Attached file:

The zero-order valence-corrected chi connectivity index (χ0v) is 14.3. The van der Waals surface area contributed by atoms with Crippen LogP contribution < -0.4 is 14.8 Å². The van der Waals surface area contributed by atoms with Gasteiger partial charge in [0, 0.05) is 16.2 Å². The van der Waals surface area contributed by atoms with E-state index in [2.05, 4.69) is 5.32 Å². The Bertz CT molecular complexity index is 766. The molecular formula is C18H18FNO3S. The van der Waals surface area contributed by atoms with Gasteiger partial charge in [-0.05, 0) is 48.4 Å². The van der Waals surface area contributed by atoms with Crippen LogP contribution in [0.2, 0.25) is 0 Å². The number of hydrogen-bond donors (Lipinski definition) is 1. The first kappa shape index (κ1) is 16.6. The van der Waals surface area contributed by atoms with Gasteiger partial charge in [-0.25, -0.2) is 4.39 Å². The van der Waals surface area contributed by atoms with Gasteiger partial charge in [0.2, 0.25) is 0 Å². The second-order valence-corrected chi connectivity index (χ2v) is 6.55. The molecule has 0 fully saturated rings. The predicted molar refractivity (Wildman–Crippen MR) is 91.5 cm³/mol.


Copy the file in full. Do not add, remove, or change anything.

The zero-order valence-corrected chi connectivity index (χ0v) is 14.3. The van der Waals surface area contributed by atoms with Crippen LogP contribution < -0.4 is 14.8 Å². The van der Waals surface area contributed by atoms with Gasteiger partial charge in [0, 0.05) is 16.2 Å². The van der Waals surface area contributed by atoms with E-state index in [2.05, 4.69) is 5.32 Å². The Bertz CT molecular complexity index is 766. The molecular formula is C18H18FNO3S. The van der Waals surface area contributed by atoms with Gasteiger partial charge in [-0.05, 0) is 48.4 Å². The van der Waals surface area contributed by atoms with Crippen LogP contribution in [0.2, 0.25) is 0 Å². The number of hydrogen-bond donors (Lipinski definition) is 1. The first kappa shape index (κ1) is 16.6. The van der Waals surface area contributed by atoms with Gasteiger partial charge in [-0.25, -0.2) is 4.39 Å². The van der Waals surface area contributed by atoms with Gasteiger partial charge in [0.2, 0.25) is 0 Å². The second-order valence-corrected chi connectivity index (χ2v) is 6.55. The molecule has 0 fully saturated rings. The predicted molar refractivity (Wildman–Crippen MR) is 91.5 cm³/mol.